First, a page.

New Generation, Same Old Mistakes

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I remember the day my son signed up my grandson, James, for Little League®. I was so excited. I brought out an old photo album, and showed James the pictures of his dad at practice and games. My wife took most of the photos back then because I was busy on the field helping to coach. I was a very hands-on father. Too much so my wife told me over the years when my son played. She made me promise to take more of a backseat with my grandson. I kept my promise … for a while.

Me and my son, Richard, would watch practices from behind the center field fence. I encouraged Richard to help out on the field. He seemed satisfied just watching, and working with James in the backyard. At first, I thought it was because the team had plenty of coaches, now I know that I was the one who turned him away from coaching.

One day, Richard couldn’t make it to practice, so I volunteered to take James home. Instead of hanging out at the center field fence, I stood by the dugout. I introduced myself to the manager, and seeing the normal crew of coaches was absent, I offered to help out. He gladly accepted.

When the team was playing a fun game of “Knock Out,” I saw that many of the players were fielding the ground balls wrong. So, I stepped in, taught them to get their backside down, and use the alligator hand to secure the ball into the glove. That little bit of instruction was the beginning of me resorting to the ways of decades earlier.

From that moment, I filled out my volunteer application, got my background check, and was on the field at every practice, taking over from time to time, working hard with the kids on their skills, and teaching the importance of discipline. And, just like I was with Richard, I was particularly focused on James. I would point out what he could do better, and how to do it. When I saw him laughing with his teammates, I told him to concentrate on the drill. If I felt he didn’t hustle enough, I called him out. In truth, I called out all the kids if I felt they weren’t doing enough.

At games, I sat in the stands with my family, and would bark instructions, reminding James and his teammates about what we worked on in practice. I even found my way into the team huddle after games.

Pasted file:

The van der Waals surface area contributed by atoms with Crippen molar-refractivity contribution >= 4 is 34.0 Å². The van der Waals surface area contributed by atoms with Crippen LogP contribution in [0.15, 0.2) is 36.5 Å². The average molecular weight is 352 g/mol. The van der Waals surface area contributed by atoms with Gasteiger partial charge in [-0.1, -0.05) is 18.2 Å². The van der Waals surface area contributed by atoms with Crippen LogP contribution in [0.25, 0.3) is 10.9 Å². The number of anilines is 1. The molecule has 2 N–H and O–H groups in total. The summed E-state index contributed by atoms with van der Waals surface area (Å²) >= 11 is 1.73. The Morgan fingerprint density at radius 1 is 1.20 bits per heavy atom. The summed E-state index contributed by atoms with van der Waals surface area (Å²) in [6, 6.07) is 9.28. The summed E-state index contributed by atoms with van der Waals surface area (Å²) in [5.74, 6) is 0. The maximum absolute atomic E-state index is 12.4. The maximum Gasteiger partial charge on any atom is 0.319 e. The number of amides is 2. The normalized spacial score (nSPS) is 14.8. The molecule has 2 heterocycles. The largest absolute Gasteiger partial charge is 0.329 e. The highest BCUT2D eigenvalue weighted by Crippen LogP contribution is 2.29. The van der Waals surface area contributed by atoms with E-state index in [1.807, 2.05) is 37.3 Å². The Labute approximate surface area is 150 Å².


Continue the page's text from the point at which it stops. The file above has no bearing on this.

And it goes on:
My wife reminded me of my promise. I told her the team needed a more experienced coach, and they benefited from my instruction. Skill-wise that was probably true, but I definitely upset the chemistry of the fun bunch the manager had put together. And, James seemed to have lost his spunk.

The day before a game, the manager told me that I wasn’t needed on the field for practice. I asked if he wanted me to pitch in the cage. He told me that wasn’t necessary. On gameday, when James missed a routine ground ball, I yelled, “James! Alligator hand! Come on!” James lowered his hat on his forehead to hide his tears.

My son tugged me on the arm, and motioned for me to follow him. Behind the concession stand, he said, “You need to stop. You did this to me, and I hated it. You’re not going to do this to James!” I told him I was only trying to help. “No one asked you to help.” I took a step back, and said, “Don’t you think the team is better because of what I teach them?”

“Honestly,” said Richard. “No. I don’t. They were having fun before. Now, they’re not.”

He walked back to the bleachers, and I went to the center field fence. After the game, I didn’t go into the team huddle, and I decided I would only help out at practice if asked. I went to every game, but I watched them from a distance. I didn’t say a word or bark any instruction. I knew it was hard for my son to say that to me, and it was just as hard to hear it. I sucked up my pride, though, and apologized. I was trying to help, but it turns out, I was just hurting.

The team started playing looser, won a few games, and were definitely having fun again. Most important to me, James got his spunk back. I was too hands-on and tough as a father on the baseball field. I wasn’t going to continue to make the same mistake as a grandfather. Now, I’m cheering from the stands, and letting the next generation coach from the sidelines.